This department has the nomenclature of "studies," which we have seen in the department of "African and African American Studies," alongside with Committees such as "European Studies" or "Inner Asian and Altaic Studies." Why is it not Languages and Civilizations?
As always, let's look at the courses offered:
|South Asian Studies||17|
|Tibetan and Himalayan Studies||21|
|Urdu and Hindi||9|
Not a big department it turns out. Some observations:
1. In the 17 courses for South Asian studies, there is language tutorial, Bollywood, World Mythology, history, religious nationalism, literary cultures, Buddhist literature and philosophy, sociology, Indian beliefs / rituals. Quite broad and unfocused - maybe too much so that it is hard to coalesce towards a Languages and Civilizations department?
2. Number of languages offerred are quite modest, compared with say African Studies. Not even Bengali , or Indonesian/Malaysian Bahasa, are offered. On the other hand, the number of courses offerred for Nepali, Thai and Tibetan is quite surprisingly large.
3. Also of note is that the courses named under a specific language is actually courses for "language and literature." In Sanskrit, for example, reading courses include Early Vedic literature, Brahamanas/Upanisads, Valmiki's Ramayana, poetic Sanskrit, literary Sanskrit, philosophical Sanskrit, ritual sutras, Kashmir drama/Prahasana texts, etc.
4. Already observed is the number of courses for Tibetan studies. 10 courses are for Classical and Colloquial Tibetan in total (roughly equally split), the rest includes readings on Dunhuang documents, epigraphy, bilingual texts, religious literature, archival and government documents, and on Dol po pa Shes rab rgyal mtshan, Shakyashribhadra, Spyan snga Grags pa byung gnas (1175-1255), abbot of Bri gung and Gdan sa mthil. I have to confess I do not know what the last three persons named are.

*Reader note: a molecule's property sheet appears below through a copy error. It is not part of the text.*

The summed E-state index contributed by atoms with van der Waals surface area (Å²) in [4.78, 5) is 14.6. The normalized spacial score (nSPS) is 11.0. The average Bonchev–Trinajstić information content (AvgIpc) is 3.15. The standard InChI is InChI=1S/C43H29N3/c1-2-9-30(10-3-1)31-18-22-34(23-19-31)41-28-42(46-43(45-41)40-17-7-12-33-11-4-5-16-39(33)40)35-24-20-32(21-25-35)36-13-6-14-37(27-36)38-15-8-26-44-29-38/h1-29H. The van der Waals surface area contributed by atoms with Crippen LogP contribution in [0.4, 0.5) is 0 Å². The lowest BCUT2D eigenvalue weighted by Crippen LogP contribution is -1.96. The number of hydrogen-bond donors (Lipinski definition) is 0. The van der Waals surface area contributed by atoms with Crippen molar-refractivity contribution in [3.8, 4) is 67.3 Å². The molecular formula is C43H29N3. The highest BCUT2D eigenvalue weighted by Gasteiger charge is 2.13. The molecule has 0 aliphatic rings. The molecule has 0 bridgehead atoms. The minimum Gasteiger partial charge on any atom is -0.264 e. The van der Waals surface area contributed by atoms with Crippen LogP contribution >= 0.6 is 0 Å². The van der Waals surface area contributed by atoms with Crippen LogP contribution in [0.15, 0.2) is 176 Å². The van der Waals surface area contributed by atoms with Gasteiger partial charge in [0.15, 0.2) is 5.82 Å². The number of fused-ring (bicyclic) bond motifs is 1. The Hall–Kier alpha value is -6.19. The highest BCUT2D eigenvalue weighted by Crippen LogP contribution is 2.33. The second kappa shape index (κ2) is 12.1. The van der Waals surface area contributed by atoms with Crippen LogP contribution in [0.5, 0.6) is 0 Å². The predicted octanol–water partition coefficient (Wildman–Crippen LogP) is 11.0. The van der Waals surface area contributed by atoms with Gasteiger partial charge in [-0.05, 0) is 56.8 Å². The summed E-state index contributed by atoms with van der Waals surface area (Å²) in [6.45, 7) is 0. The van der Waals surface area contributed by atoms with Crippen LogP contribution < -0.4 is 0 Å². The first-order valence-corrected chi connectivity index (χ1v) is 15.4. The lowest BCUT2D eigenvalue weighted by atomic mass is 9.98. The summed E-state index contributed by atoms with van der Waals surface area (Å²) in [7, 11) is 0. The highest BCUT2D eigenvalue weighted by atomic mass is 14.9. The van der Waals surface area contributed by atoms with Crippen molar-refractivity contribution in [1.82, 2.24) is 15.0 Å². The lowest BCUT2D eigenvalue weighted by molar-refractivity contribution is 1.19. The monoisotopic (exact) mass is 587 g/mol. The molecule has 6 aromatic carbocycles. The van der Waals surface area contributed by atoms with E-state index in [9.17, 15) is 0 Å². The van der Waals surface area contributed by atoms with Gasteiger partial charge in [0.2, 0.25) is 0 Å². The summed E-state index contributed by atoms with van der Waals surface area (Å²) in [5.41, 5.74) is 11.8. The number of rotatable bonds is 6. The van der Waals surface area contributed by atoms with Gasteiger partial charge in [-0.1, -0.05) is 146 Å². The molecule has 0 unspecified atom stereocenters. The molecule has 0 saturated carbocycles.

5. It is interesting that the language category of "Urdu and Hindi" rather than the more common designation of "Hindi-Urdu." The reverse order is interesting. (The teacher is Richard Delacy - and I have just bought his "Elementary Hindi" textbook and workbook.) The courses keep teaching both scripts, and do not later diverge into Urdu and Hindi streams.
6. It turns out that this is a newly-restructured department: "On July 1, 2011, a broader Department of South Asian Studies was launched, drawing faculty from Sanskrit and Indian Studies as well as faculty from across the humanities and interpretive social sciences." Looking at the catalog, I would think that once they have enough time to expand the department, maybe a decade or two later the department will be called "South Asian Languages and Civilizations."
7. Regarding languages, other than what is shown on the course catalog, it is said: "All of the department’s PhD programs emphasize the study of South Asian languages as foundational for scholarly work. Currently, members of the department focus in their own work on Bengali, Nepali, Sanskrit (Vedic, Classical) and Middle Indic (Pali, Prakrit), Tamil (Classical, Modern), Tibetan (Classical, Modern), and Urdu/Hindi (including Avadhi, Braj, and modern dialects) . The Department also supports instruction in Bahasa Indonesia, Gujarati, Sindhi, and Thai. Persian is regularly offered through the Department of Near Eastern Languages and Civilizations."
8. "It is understood that doctoral students in South Asian Studies will work with members of the department who may make their primary home in Anthropology, History, History of Art and Architecture, Linguistics, Music, Near Eastern Languages and Civilizations, and the Study of Religion and, indeed, with faculty beyond the department."
9. Language requirements: 2 South Asian languages, plus two "modern research" languages, generally French and German.
10. BTW, as this Department apparently includes Southeast Asia in its fold, the neglect of the Southeast Asian region is also glaring.